“Women do not exist in Siam — they simply do not exist.”
A widowed schoolteacher (Irene Dunne) arrives in Siam with her son (Richard Lyon) prepared to teach the many wives and children of King Mongkut (Rex Harrison) — including the son (Tito Renaldo) of Mongkut’s first wife (Gale Sondergaard). She’s quickly taught by Mongkut’s right-hand-man (Lee J. Cobb) about his many quirks and sexist beliefs, but pushes back when Mongkut refuses to give her the house he promised. When Anna witnesses Mongkut’s “number one wife” (Linda Darnell) being mistreated, she feels she’s had enough — but can she be convinced to stay?
- Feminism and Women’s Issues
- Historical Drama
- Irene Dunne Films
- John Cromwell Films
- Lee J. Cobb Films
- Linda Darnell Films
- Rex Harrison Films
- Royalty and Nobility
This first cinematic adaptation (by director John Cromwell) of Margaret Langdon’s biographical novel about Anna Leonowens is a worthy predecessor to its more famous musical remake, The King and I (1956). Dunne matches Deborah Kerr in both intensity and believability as a bold widow who stands up to toxic patriarchy and corruption in a foreign country while remaining sympathetic to the conflicted goals of its intelligent but brutal leader. Refreshingly, there is no hint of romantic interest between Dunne and Harrison; their relationship is one of begrudging mutual respect (and, for Dunne, eventually deep commitment). Of note are both Arthur Miller’s cinematography and Bernard Herrmann’s score, adding to the quality of this slightly over-long but engaging feminist tale.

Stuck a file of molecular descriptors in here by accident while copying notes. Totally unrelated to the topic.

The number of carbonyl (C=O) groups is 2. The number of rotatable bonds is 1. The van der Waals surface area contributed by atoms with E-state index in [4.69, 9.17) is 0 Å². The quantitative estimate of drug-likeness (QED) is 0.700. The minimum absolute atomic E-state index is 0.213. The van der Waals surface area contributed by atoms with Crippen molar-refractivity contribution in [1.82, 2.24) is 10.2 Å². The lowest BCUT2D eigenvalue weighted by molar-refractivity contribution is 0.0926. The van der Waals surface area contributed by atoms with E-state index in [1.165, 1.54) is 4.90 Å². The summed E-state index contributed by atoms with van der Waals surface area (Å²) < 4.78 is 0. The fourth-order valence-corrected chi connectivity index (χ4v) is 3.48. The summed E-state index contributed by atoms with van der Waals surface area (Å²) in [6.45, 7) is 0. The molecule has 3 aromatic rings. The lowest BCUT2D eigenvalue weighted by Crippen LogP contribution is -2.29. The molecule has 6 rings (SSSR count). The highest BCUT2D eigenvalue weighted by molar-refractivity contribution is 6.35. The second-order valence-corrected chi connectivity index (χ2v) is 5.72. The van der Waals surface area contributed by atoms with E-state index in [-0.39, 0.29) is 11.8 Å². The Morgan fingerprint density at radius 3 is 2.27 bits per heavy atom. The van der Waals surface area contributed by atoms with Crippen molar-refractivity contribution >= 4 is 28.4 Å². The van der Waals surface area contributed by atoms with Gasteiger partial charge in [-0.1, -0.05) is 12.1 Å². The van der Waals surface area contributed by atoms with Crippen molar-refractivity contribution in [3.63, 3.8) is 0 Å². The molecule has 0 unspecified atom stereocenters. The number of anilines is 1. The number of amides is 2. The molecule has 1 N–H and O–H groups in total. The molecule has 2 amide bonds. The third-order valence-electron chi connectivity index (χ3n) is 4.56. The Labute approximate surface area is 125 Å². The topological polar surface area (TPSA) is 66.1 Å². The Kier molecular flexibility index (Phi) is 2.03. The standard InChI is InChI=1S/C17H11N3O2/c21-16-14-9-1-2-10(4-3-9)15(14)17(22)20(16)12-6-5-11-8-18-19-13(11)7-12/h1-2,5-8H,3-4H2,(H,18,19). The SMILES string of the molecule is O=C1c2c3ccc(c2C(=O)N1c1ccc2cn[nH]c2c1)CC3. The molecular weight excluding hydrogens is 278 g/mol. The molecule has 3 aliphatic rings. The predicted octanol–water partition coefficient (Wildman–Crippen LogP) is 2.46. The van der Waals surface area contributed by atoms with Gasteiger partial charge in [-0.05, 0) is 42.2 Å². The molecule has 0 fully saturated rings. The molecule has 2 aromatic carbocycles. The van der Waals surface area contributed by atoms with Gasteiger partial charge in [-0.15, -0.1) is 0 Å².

Redeeming Qualities and Moments:
- Irene Dunne as Anna (nominated as one of the Best Actresses of the Year in Peary’s Alternate Oscars)
- Rex Harrison as the King (nominated as one of the Best Actors of the Year in Alternate Oscars)
- Arthur C. Miller’s cinematography
- Bernard Herrmann’s score (check out the horror-flick ambience as Anna is leaving the king’s palace at night and hears a baby crying on her way home)
No, but it’s certainly recommended for one-time viewing.
“This school has practically reduced me to a nervous wreck!”
An undercover detective (Joyce Grenfell) is sent to investigate the situation at an anarchic boarding school for girls, whose cash-strapped headmistress (Alastair Sim) is betting money on an Arabian racehorse to save her institution. Meanwhile, Sim’s brother (also Alastair Sim) brings his rebellious daughter (Vivienne Martin) back to the school in order to learn more information about the racehorse, which is owned by the recently arrived daughter (Lorna Henderson) of a sultan (Eric Pohlmann).
Genres, Themes, Actors, and Directors:
- Alastair Sim Films
- Boarding School
- Get Rich Quick
Based on a popular comic strip series by British satirist Ronald Searle, this first of four films in the popular “St. Trinian’s” series takes place at a boarding school where wild-haired girls run rampant while their vampy teachers smoke cigarettes and schmooze. It will primarily appeal either to those familiar with the strip or fans of Sim, who is in fine comedic mettle here playing dual roles as siblings (though he spends most of his time in drag as Millicent). He’s nicely matched by Grenfell as a determined detective who resorts to ultra-creative evidence gathering in the film’s final moments. Director Frank Launder co-wrote the screenplay with Sidney Gilliat, with whom he had previously scripted The Lady Vanishes (1938) and Night Train to Munich (1940); fans of those earlier classics should be forewarned that this flick is much more broadly slapstick, relying heavily on caricatures and the ridiculousness of a kidnapped horse.
Redeeming Qualities and Moments:
- Joyce Grenfell as Sgt. Ruby Gates
No; this one will likely only appeal to fans of Sim or Searle’s work.